As I’m about to introduce my young daughter to solid foods, I find myself thinking more and more about how I want to avoid using food as a reward—a practice that seems so ingrained in our culture.
There will be no rewards of sweets when my daughter finishes her vegetables or puts her toys away. There will be no lollipops for behaving well during a haircut or any other activity. Yes, I know. More seasoned parents everywhere are reading this and rolling their eyes thinking, “Just you wait.” But is it so crazy to think this isn’t possible? Why can’t rewards be extra outdoor play time or reading another book at bedtime or letting a child pick the family activity for the day, or even an old fashioned gold star sticker?
These same issues seem to follow us into adulthood. In almost every office I’ve worked, treats always seem to magically appear on Fridays as a defacto reward for making it through another week. Or, how about the promises to buy a friend a drink if they help you out with a favor. Instead of rewarding behaviors with food, what about a manicure or downloading of a new phone app. Surely food (or drink) isn’t the only motivator for people.
As NICHQ CEO Charlie Homer points out in his recent blog post about viewing health as a system, if we really want to improve children’s health, we need to focus not just on improving the quality of care children receive when they go to the doctor’s office; we need to change all influences that affect a child’s health. This includes modeling and practicing healthy behaviors at home, in school and in the community.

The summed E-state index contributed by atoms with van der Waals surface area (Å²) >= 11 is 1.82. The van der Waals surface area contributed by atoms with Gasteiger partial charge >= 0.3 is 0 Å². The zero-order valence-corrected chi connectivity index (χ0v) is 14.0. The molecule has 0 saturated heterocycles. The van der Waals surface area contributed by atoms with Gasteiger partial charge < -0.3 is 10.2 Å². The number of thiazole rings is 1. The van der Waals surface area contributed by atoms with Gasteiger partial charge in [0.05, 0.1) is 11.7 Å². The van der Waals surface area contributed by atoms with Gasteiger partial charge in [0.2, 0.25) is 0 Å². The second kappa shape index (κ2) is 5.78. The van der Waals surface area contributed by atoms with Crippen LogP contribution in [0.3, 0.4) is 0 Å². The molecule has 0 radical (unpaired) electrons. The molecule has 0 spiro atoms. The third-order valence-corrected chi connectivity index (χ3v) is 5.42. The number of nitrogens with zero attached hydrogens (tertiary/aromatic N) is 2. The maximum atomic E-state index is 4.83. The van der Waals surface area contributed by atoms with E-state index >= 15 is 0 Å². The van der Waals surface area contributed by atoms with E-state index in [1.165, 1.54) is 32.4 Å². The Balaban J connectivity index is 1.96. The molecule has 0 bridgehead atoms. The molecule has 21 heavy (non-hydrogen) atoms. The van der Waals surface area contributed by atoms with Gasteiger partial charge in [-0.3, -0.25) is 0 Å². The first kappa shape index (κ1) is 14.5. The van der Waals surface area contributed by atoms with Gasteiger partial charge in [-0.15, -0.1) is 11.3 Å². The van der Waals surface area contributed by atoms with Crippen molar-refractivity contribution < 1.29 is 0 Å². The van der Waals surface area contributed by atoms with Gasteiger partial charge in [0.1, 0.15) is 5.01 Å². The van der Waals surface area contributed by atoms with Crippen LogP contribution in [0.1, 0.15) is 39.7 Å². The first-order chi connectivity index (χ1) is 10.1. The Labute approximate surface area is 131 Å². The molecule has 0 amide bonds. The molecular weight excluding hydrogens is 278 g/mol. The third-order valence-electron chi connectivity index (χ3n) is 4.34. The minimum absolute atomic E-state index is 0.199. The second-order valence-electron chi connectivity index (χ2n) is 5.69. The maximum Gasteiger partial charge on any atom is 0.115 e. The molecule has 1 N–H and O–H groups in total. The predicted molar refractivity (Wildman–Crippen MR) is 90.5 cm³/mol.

Are you willing to break the food reward chain with me? Start small. Pick one time this week when you would have traditionally used food as a reward and pick a non-food reward. See how your reward-receivers (your child, your spouse your coworkers) react and share your experience in a comment on this post. I’ll bet nearly 100 percent of people crave the satisfaction of being rewarded in any form, not necessarily by the food that serves as the reward. Once it works, pick another time and another time to swap in non-food rewards.
If enough of us practice this new behavior, as adults with other adults or as adults with children, it won’t seem so odd after a while and we can start to break the chain.
If you’ve read anything about obesity in the lay press over the past week, you already know that there has been a decline in the prevalence of obesity in American preschoolers. The CDC’s latest National Health and Nutrition Examination Survey (NHANES) data, published in the Feb. 26 issue of the Journal of the American Medical Association, show a significant decline in obesity among children aged 2 to 5 years. Obesity prevalence for this age group went from nearly 14 percent in 2003-2004 to just over 8 percent in 2011-2012. This information has been rippling throughout the press this week, with headlines like “U.S. Childhood Obesity Rates Fall 40% in Decade.”